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Clin Cancer Res. 2005 Nov 15;11(22):8079-88.

Highly sensitive detection of melanoma at an early stage based on the increased serum secreted protein acidic and rich in cysteine and glypican-3 levels.

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  • 1Department of Immunogenetics, Graduate School of Medical Sciences, Kumamoto University, Kumamoto, Japan.



There are no available tumor markers detecting primary melanoma at an early stage. The identification of such serum markers would be of significant benefit for an early diagnosis of melanoma. We recently identified glypican-3 (GPC3) as a novel tumor marker but could diagnose only 40% of melanomas. Thereby, we focused out attention on secreted protein acidic and rich in cysteine (SPARC) overexpressed in melanoma as another candidate for tumor marker.


Secreted SPARC protein was quantified using ELISA in the sera from 109 melanoma patients, five patients with large congenital melanocytic nevus, 61 age-matched healthy donors, and 13 disease-free patients after undergoing a surgical removal. We also quantified GPC3 and 5-S-cysteinyldopa in the same serum samples and compared these markers for their diagnostic value.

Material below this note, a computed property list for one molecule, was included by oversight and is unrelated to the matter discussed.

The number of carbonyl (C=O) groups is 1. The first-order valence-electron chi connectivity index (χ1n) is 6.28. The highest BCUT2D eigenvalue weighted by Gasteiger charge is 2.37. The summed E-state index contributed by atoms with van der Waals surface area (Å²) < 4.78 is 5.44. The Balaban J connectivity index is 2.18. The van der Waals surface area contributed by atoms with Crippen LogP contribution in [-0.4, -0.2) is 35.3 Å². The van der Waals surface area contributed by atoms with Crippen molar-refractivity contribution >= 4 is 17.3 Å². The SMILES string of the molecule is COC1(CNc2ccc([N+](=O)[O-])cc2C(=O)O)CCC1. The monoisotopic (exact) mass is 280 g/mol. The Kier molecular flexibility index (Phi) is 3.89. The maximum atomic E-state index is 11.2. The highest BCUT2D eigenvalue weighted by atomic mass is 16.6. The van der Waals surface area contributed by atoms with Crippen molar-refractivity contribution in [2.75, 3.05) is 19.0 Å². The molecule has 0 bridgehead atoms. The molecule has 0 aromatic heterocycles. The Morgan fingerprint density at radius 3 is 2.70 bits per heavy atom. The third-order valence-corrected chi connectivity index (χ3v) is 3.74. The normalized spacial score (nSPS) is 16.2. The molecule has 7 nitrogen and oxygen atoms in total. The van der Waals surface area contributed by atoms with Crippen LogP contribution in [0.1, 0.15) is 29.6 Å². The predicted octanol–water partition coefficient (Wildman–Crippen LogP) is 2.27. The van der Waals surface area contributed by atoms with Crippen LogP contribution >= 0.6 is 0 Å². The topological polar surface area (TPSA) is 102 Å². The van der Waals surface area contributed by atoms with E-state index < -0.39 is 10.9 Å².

The serum SPARC concentrations in melanoma patients were greater than those in healthy donors (P = 0.001). When we fixed a cutoff value at the mean concentration plus 2 SD of the healthy donors, the serum SPARC was found to have increased in the sera of 36 of the 109 (33%) melanoma patients, whereas there were three (4.9%) false-positive cases of 61 healthy donors. Surprisingly, 19 of 36 patients showing increased SPARC levels were in stages 0 to II. The serum SPARC level decreased under the cutoff level in 10 of 13 patients after surgical removal. Using SPARC and GPC3 in combination thus enabled us to diagnose 47 of 75 (66.2%) melanoma patients at an early stage (0-II).


SPARC or its combination with GPC3 is thus considered a potentially useful tumor marker, especially for melanoma at an early stage.

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